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October 17, 2006

The Sweet and the Sublime

10 days to perfect German with Sweet Land stunner Elizabeth Reaser

Really, Elizabeth Reaser should not have even been at the audition that day. Despite her appreciation for Sweet Land, writer-director Ali Selim's modest, beautifully photographed immigrant love story (opening Wednesday in New York), she acknowledged a sincere reservation about the script. To wit: A third of her dialogue was in German.

"I had no idea what she was saying on the page," Reaser recently told The Reeler, reminiscing from her home base in Manhattan. "Just as there are no subtitles in the movie, there was no translation in the actual script. So I had no idea, but I thought it was so beautiful -- like somehow, I got it anyway. I loved reading it. And it really appeals to my taste in movies in that it's simple and it's quiet and it's confident and it's economical and it just had so much heart. But I thought, 'I can't go and audition for this because I'll look like a buffoon.' "

One agent exhortation later, she was winging it in front of Selim. Not long after that, Reaser locked up the role of Inge Altenberg, Sweet Land's Teutonic transplant whose stateside arrival after World War I stirs fear, sympathy and ultimately romance in a Southern Minnesota farming community. Also starring Alan Cumming and Ned Beatty (and based on a short story by Will Weaver), the film refracts the color and space of Days of Heaven through three generations of antiquarian meanderings; Inge's forbidden courtship with stoic Norwegian Olaf Torvik (Tim Guinee) time-warps into '60s-era flash-forwards and an ironic present-day climax emphasizing the bond between a family and its land.

In keeping with the film's cannier Socialist asides, the labor and passion of Inge's first fall harvest defines her more than any language or culture, and in her performance, Reaser adheres to this identity with the same singular resolve. After all, this woman who wobbles into town with two suitcases and a phonograph to her name hardly symbolizes tabula raza; in no uncertain terms, she has come to contribute and engage.

"We did open auditions in New York, and it was one actress every five minutes," said Selim, an inveterate commercial director making his feature debut with Sweet Land. "A lot of people came in, and I could tell that they were convincing me they knew what they were saying. But Elizabeth came in and I think she really knew what she was saying. She really moved me, and I thought that either she knows what she's saying or she really knows this character. Maybe she is this character. After 16 years of living with this idea of this red-headed German woman who gets off the train, and then she walks in the room?"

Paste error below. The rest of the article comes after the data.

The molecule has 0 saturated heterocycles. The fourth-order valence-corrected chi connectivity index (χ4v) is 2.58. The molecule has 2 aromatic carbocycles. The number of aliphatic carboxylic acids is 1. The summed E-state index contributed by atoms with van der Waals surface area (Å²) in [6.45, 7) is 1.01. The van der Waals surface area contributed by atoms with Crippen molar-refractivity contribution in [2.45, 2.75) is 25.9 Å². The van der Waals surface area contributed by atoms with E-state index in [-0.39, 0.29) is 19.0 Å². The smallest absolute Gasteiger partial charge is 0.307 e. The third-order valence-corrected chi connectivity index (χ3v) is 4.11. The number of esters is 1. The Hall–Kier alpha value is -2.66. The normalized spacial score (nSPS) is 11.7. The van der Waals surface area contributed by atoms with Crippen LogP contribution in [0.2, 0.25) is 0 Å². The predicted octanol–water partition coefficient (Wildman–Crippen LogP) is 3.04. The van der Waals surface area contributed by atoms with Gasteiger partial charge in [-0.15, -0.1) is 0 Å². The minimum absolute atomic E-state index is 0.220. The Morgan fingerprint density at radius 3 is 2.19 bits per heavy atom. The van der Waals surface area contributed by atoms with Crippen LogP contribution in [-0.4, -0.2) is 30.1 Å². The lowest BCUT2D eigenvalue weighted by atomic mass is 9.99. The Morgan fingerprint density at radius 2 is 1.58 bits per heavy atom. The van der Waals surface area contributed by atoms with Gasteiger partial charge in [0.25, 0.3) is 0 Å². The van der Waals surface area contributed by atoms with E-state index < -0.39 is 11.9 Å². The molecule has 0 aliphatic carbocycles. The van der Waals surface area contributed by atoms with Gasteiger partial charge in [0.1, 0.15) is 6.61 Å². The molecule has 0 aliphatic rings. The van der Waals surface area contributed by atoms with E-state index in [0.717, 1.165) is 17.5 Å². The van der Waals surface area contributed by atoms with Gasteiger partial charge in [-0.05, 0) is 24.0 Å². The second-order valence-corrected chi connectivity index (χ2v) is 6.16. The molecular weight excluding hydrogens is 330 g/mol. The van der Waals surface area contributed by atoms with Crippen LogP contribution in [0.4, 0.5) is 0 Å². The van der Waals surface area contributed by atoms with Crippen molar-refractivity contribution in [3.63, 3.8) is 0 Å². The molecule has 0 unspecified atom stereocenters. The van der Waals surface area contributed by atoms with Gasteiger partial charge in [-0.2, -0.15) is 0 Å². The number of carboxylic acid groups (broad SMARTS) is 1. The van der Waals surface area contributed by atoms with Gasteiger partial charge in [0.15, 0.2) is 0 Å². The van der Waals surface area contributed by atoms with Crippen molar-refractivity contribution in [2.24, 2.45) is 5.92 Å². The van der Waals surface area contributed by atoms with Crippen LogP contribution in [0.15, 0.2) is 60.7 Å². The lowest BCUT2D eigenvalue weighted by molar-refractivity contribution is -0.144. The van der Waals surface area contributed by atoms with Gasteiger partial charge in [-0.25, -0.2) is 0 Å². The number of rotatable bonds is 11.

No rookie herself (she top-lined Maria Maggenti's Sundance '06 hit Puccini For Beginners and appeared in last year's studio exercises Stay and The Family Stone), Reaser's casting plunged her into a 10-day cram session of preparation. She scoured the phone book for German translators. She transcribed language discs phonetically and committed the sounds to memory as dialogue. "It was like running for your life the entire time," she said, adding that her boyfriend even fled the scene as she dug deeper and deeper into the part. "You have to leap. Of course I'd love to have six months with (dialect coach) Tim Monich or a German person or something. But at some point you just have to take the leap and be prepared to be criticized."

In the end, however, there's not much to criticize. Reaser's body language might occasionally brush too close against a slouching Gen-X outrage, but when Cumming -- as Olaf's happy-go-unlucky neighbor -- frowns to his friend, "Are you sure you want to marry this woman?", the actress's overriding determination defies you to sympathize with the men. Guinee and Beatty also shine, the latter as a cutthroat local banker on the move to repossess the immigrants' farms.

Reaser credited Selim with establishing a set on which her and her colleagues' work could flourish -- not always the case on tiny indie projects like this. "I didn't even feel like I was making a movie half the time," she said. "Ali just created this space for us to do our thing. I didn't he was doing so much I didn't even see at the time. It almost didn't even feel like a movie. It just felt like we were out on these farms all day hanging out and it was just very quiet. But I like doing independent films; I like that you don't have a lot of time and that you have to rise to the occasion and that everybody has to step up. I love that. And it can be really bad sometimes; you can be sitting somewhere for 10 hours waiting to shoot with nowhere to go to the bathroom. But amazing things can be created."

Indeed they can -- even in German.





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